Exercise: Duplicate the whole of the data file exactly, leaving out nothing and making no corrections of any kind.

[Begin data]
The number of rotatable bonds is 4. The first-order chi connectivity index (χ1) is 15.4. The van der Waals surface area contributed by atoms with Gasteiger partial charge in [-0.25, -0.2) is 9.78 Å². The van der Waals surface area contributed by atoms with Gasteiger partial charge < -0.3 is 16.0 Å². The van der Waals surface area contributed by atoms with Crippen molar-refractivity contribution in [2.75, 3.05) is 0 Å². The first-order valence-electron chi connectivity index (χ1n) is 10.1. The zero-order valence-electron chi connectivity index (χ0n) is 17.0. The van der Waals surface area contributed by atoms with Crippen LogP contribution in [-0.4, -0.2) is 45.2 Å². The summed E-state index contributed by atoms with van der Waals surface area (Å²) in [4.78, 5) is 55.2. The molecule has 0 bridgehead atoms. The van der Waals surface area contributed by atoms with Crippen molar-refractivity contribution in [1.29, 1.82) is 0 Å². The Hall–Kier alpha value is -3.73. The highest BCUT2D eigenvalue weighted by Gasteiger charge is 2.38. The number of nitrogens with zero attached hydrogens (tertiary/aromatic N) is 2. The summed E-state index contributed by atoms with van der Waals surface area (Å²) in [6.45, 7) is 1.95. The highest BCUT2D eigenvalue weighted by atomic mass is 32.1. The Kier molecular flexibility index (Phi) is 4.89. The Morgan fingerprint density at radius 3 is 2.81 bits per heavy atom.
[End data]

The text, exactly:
The number of rotatable bonds is 4. The first-order chi connectivity index (χ1) is 15.4. The van der Waals surface area contributed by atoms with Gasteiger partial charge in [-0.25, -0.2) is 9.78 Å². The van der Waals surface area contributed by atoms with Gasteiger partial charge < -0.3 is 16.0 Å². The van der Waals surface area contributed by atoms with Crippen molar-refractivity contribution in [2.75, 3.05) is 0 Å². The first-order valence-electron chi connectivity index (χ1n) is 10.1. The zero-order valence-electron chi connectivity index (χ0n) is 17.0. The van der Waals surface area contributed by atoms with Crippen LogP contribution in [-0.4, -0.2) is 45.2 Å². The summed E-state index contributed by atoms with van der Waals surface area (Å²) in [4.78, 5) is 55.2. The molecule has 0 bridgehead atoms. The van der Waals surface area contributed by atoms with Crippen molar-refractivity contribution in [1.29, 1.82) is 0 Å². The Hall–Kier alpha value is -3.73. The highest BCUT2D eigenvalue weighted by Gasteiger charge is 2.38. The number of nitrogens with zero attached hydrogens (tertiary/aromatic N) is 2. The summed E-state index contributed by atoms with van der Waals surface area (Å²) in [6.45, 7) is 1.95. The highest BCUT2D eigenvalue weighted by atomic mass is 32.1. The Kier molecular flexibility index (Phi) is 4.89. The Morgan fingerprint density at radius 3 is 2.81 bits per heavy atom.